With this in mind, closer to home, Stacey and Gerdina Kelly of the Glinsk Defibrillator Group plan to walk from Glinsk NS to Knock Shrine (a distance of over 40km) to raise funds for the group. It is vitally important that communities have access to AED/Defibrillators, and that people are trained to use them, and the funds raised will go towards purchasing new batteries, ongoing maintenance of the existing defibrillators in the area, annual insurance, and to provide for upcoming training courses.

The walk will take place over the August Bank Holiday weekend, and they have set up a GoFundMe page. So if you can, make a donation, big or small, and help to reach the stated goal of €5,000.

As they say, you never know when you might need a defibrillator, and already, having them in our communities has saved many lives, so support them if at all possible. All funds raised will be published on the Glinsk Defib Facebook page and in the Parish newsletter.


Finally for this week…

Sport can be extremely cruel. Just over two weeks ago, Spanish golfer John Rahm suffered a devastating blow when he tested positive for Covid-19 just as he was about to play his final round in the Memorial tournament, where he held an amazing six-shot lead. He ended up having to withdraw completely from the tournament. While nothing can be certain, it is almost inconceivable that Rahm wouldn’t have won, and therefore, he almost certainty missed out on a payday of $1.7 million, which – no matter how wealthy he is – is still a sizeable sum.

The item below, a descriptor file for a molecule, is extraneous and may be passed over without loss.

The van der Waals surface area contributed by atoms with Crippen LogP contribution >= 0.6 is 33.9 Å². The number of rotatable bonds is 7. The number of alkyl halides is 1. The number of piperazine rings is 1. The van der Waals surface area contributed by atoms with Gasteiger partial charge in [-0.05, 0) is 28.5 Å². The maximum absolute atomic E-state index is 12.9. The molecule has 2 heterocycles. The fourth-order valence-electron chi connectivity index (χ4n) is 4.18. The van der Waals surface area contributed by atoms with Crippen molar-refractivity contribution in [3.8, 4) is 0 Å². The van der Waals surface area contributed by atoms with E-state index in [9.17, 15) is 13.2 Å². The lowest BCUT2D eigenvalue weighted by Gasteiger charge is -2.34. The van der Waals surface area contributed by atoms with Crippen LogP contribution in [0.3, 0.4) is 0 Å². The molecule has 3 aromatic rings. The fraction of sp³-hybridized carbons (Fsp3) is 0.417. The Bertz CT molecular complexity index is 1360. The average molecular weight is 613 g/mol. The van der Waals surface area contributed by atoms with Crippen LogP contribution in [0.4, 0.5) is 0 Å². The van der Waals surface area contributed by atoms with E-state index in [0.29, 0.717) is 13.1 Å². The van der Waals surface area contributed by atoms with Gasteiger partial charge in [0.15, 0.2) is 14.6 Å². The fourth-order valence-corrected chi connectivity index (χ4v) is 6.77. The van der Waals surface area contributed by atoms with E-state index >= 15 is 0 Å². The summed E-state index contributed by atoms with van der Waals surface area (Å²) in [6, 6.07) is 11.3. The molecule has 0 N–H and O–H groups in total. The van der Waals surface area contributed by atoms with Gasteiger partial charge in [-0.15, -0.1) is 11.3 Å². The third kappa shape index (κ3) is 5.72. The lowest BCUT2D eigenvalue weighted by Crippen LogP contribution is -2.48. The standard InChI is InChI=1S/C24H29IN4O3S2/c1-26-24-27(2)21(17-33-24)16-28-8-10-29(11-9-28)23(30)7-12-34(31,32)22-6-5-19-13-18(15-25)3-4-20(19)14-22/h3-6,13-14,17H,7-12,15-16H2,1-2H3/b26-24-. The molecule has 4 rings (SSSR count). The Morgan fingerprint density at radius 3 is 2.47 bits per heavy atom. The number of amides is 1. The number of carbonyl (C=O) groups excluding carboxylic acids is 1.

And so, last weekend he managed to bounce back and win the US Open after the heartbreak of two weeks ago. After having to isolate for ten days, winning the competition must rank with some of the greatest sporting achievements, and even though he hardly gets the Roscommon People (Ed – We don’t know this for certain!), I have to offer him my heartiest congratulations.

Nearer home, Cavan golfer Leona Maguire (who has been making great strides in the professional game over in America) put in a superb performance in the Meijer LPGA Classic last weekend, when she posted a wonderful 23 under par total to finish second, winning herself more than $200,000.

There’s a better chance that she might see a copy of the People somewhere, so congratulations Leona – you did yourself, and Ireland, proud.

I can’t wait to get out on the golf course and see if can I emulate their performances!


‘Till next week, Bye for now!